Microservices - Choreography vs Orchestration

The following question reached me as a member of the architecture expert group at USU DSS: What do you think about choreography and orchestration in the context of microservices?

To answer this one, I would like to, firstly, shortly explain the two approaches and will then highlight the contrary characteristics. So let´s start with the things in common. Both approaches tackle the task of distributed transactions (the saga pattern).


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Centralization or decentralization?

But the way they solve the problem is contrary. Orchestration handles the execution of the transaction with the help of a service. So, a centralized workflow engine handles the steps of the transaction. What are the pros & cons of that? The centralized style allows to centrally capture (source controlled) the state/progress of the workflow. This consequently leads to the fact, that the workflow can also be easily monitored and errors/retries/timeouts are centrally manageable. The participating services do not need to know the overall workflow. On the other side, the services need to know about compensation of their own parts, because these parts have to be also controlled by the orchestrator service. The centralized services form a single point of failure, which has to be taken into account when considering error scenarios of the whole system. At runtime, the orchestrator services form a monolithic system. The ability of your services to be independently deployable will therefore suffer when using this approach.

The contrary approach is a decentralized one, called choreography. Here the use of domain events in combination with the event-carried-state transfer pattern is used to transfer the responsibility of managing the transaction/workflow (and its compensation) from one service to all participating services. Here every part of the transaction has to implement the whole compensation part from the whole workflow. The benefits are obvious. The services remain loosely coupled, even at runtime, and can, therefore, be scaled and changed without any problems. There is no single point of failure. On the other side, the workflow progress is implicitly hidden. Also, the monitoring is pretty hard and needs, like any other features, a centralized solution to offer further services.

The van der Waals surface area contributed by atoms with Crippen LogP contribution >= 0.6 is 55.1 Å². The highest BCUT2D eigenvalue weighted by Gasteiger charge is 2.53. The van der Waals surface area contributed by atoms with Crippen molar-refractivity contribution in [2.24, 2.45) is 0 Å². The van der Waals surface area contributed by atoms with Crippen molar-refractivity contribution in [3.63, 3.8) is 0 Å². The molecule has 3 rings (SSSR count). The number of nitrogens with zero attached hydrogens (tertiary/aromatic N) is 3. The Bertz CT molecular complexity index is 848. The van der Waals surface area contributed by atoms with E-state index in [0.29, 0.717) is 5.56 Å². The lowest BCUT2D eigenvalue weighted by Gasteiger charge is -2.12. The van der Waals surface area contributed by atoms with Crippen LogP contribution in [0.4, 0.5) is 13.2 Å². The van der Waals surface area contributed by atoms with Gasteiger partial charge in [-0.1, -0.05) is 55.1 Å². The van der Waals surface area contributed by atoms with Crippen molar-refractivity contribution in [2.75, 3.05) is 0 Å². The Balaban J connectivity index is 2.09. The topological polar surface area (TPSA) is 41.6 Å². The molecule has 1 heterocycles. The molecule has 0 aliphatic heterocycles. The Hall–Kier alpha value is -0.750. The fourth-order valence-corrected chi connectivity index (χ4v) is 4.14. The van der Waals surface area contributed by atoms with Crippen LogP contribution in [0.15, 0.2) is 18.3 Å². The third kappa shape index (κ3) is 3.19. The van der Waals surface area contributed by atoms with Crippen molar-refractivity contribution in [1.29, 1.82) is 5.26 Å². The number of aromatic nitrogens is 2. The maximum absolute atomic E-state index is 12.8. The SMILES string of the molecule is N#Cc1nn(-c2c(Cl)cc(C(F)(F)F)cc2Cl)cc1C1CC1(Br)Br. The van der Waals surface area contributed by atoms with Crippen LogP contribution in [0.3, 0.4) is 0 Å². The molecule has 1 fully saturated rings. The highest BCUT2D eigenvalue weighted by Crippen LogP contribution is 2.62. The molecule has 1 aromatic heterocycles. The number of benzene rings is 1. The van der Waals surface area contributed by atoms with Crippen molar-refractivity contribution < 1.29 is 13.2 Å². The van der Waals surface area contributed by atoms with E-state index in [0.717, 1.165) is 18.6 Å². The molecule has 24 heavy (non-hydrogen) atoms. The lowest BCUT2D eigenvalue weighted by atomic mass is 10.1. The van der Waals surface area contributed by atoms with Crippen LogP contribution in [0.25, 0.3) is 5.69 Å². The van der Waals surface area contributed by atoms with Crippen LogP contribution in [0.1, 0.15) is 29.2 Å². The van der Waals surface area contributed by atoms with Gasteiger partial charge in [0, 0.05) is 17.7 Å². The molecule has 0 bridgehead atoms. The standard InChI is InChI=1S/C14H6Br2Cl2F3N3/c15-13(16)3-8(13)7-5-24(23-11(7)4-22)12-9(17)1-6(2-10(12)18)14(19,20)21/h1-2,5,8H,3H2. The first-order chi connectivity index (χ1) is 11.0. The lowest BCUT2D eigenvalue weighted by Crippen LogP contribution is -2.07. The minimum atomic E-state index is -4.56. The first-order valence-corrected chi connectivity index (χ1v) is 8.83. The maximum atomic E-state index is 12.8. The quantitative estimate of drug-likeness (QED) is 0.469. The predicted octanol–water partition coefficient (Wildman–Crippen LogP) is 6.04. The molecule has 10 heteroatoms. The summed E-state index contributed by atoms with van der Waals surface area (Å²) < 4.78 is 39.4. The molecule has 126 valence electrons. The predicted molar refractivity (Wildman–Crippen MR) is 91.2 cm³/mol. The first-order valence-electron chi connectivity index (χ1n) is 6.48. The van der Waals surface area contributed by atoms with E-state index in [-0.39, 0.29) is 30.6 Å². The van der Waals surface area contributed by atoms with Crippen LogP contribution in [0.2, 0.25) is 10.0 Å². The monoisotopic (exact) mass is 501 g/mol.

Orchestration or choreography?

So when to choose what? The question can be reduced to the problem "centralized vs. decentralized". This is actually the same as the question of when to use microservices or not. The answer is always, yes if it solves your problem? Do you have a problem? Why don´t just start small and centralized? And when this solution starts to make issues react to them. The decentralized solution might sound more challenging. But keep in your mind! Before you solve any super technical issues, start with the business domain. Model your workflow, implement the compensation in your services and leverage the features the tooling has out of the box (like monitoring). So are there edge-cases? Yes, there are... just think about cross-cutting workflows (through several bounded contexts and therefore quite often through several teams) Here the decentralized solution might have advantages you should not ignore. But in the end, it is a question of how much cross-team dependencies can be handled easily.

The common tool I see quite often in the context of orchestration is camunda bpm. But that might be my bias ... What are you using? Apache Airflow?

So to sum that up:
  • choose orchestration inside of bounded contexts
  • choose choreography otherwise

As a standard tool I often see Camunda BPM in the context of orchestration. What do you use? For reading on the topic, I recommend Sam Newman's book, Monolith to Microservices.


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